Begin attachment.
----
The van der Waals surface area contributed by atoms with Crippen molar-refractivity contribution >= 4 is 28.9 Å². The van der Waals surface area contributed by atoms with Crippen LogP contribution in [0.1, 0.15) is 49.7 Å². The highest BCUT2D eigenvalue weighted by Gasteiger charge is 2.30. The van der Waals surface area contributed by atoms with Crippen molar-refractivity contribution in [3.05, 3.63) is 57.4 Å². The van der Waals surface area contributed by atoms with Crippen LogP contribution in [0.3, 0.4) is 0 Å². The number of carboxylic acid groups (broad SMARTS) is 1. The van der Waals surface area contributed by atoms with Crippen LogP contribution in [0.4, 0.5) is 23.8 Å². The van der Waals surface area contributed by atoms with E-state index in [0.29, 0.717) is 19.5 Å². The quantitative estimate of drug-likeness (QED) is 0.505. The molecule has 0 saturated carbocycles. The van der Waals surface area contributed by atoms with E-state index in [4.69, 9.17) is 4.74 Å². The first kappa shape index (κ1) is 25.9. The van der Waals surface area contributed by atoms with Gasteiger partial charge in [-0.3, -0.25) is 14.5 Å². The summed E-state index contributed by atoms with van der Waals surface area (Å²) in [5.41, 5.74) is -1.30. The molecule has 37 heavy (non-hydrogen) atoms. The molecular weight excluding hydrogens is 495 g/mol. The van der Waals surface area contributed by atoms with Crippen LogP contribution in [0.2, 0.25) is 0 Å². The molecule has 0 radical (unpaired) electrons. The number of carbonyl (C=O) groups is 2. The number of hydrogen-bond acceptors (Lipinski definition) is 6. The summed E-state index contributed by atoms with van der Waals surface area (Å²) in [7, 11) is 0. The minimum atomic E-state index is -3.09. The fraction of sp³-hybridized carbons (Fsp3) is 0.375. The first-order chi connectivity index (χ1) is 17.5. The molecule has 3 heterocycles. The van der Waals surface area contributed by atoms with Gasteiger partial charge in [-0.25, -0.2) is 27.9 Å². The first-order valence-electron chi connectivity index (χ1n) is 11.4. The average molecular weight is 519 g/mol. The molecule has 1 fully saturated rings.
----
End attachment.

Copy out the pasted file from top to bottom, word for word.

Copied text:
The van der Waals surface area contributed by atoms with Crippen molar-refractivity contribution >= 4 is 28.9 Å². The van der Waals surface area contributed by atoms with Crippen LogP contribution in [0.1, 0.15) is 49.7 Å². The highest BCUT2D eigenvalue weighted by Gasteiger charge is 2.30. The van der Waals surface area contributed by atoms with Crippen molar-refractivity contribution in [3.05, 3.63) is 57.4 Å². The van der Waals surface area contributed by atoms with Crippen LogP contribution in [0.3, 0.4) is 0 Å². The number of carboxylic acid groups (broad SMARTS) is 1. The van der Waals surface area contributed by atoms with Crippen LogP contribution in [0.4, 0.5) is 23.8 Å². The van der Waals surface area contributed by atoms with E-state index in [0.29, 0.717) is 19.5 Å². The quantitative estimate of drug-likeness (QED) is 0.505. The molecule has 0 saturated carbocycles. The van der Waals surface area contributed by atoms with E-state index in [4.69, 9.17) is 4.74 Å². The first kappa shape index (κ1) is 25.9. The van der Waals surface area contributed by atoms with Gasteiger partial charge in [-0.3, -0.25) is 14.5 Å². The summed E-state index contributed by atoms with van der Waals surface area (Å²) in [5.41, 5.74) is -1.30. The molecule has 37 heavy (non-hydrogen) atoms. The molecular weight excluding hydrogens is 495 g/mol. The van der Waals surface area contributed by atoms with Crippen LogP contribution in [0.2, 0.25) is 0 Å². The molecule has 0 radical (unpaired) electrons. The number of carbonyl (C=O) groups is 2. The number of hydrogen-bond acceptors (Lipinski definition) is 6. The summed E-state index contributed by atoms with van der Waals surface area (Å²) in [7, 11) is 0. The minimum atomic E-state index is -3.09. The fraction of sp³-hybridized carbons (Fsp3) is 0.375. The first-order chi connectivity index (χ1) is 17.5. The molecule has 3 heterocycles. The van der Waals surface area contributed by atoms with Gasteiger partial charge in [-0.25, -0.2) is 27.9 Å². The first-order valence-electron chi connectivity index (χ1n) is 11.4. The average molecular weight is 519 g/mol. The molecule has 1 fully saturated rings.